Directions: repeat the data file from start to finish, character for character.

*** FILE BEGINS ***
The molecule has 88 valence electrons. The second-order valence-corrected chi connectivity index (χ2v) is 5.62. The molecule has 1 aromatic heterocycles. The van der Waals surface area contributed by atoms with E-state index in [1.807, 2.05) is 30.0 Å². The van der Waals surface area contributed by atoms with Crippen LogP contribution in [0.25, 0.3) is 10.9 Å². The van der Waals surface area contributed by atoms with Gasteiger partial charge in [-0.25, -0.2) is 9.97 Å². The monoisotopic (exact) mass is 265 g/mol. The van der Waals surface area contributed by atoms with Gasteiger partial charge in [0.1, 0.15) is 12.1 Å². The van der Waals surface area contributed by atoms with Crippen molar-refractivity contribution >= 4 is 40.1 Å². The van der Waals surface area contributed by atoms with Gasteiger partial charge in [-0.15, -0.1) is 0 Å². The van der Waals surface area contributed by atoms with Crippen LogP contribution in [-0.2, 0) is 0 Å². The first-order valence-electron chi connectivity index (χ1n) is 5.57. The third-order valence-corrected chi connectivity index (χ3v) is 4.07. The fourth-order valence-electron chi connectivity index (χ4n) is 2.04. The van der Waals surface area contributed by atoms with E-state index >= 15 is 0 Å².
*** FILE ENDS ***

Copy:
The molecule has 88 valence electrons. The second-order valence-corrected chi connectivity index (χ2v) is 5.62. The molecule has 1 aromatic heterocycles. The van der Waals surface area contributed by atoms with E-state index in [1.807, 2.05) is 30.0 Å². The van der Waals surface area contributed by atoms with Crippen LogP contribution in [0.25, 0.3) is 10.9 Å². The van der Waals surface area contributed by atoms with Gasteiger partial charge in [-0.25, -0.2) is 9.97 Å². The monoisotopic (exact) mass is 265 g/mol. The van der Waals surface area contributed by atoms with Gasteiger partial charge in [0.1, 0.15) is 12.1 Å². The van der Waals surface area contributed by atoms with Crippen molar-refractivity contribution >= 4 is 40.1 Å². The van der Waals surface area contributed by atoms with Gasteiger partial charge in [-0.15, -0.1) is 0 Å². The van der Waals surface area contributed by atoms with Crippen LogP contribution in [-0.2, 0) is 0 Å². The first-order valence-electron chi connectivity index (χ1n) is 5.57. The third-order valence-corrected chi connectivity index (χ3v) is 4.07. The fourth-order valence-electron chi connectivity index (χ4n) is 2.04. The van der Waals surface area contributed by atoms with E-state index >= 15 is 0 Å².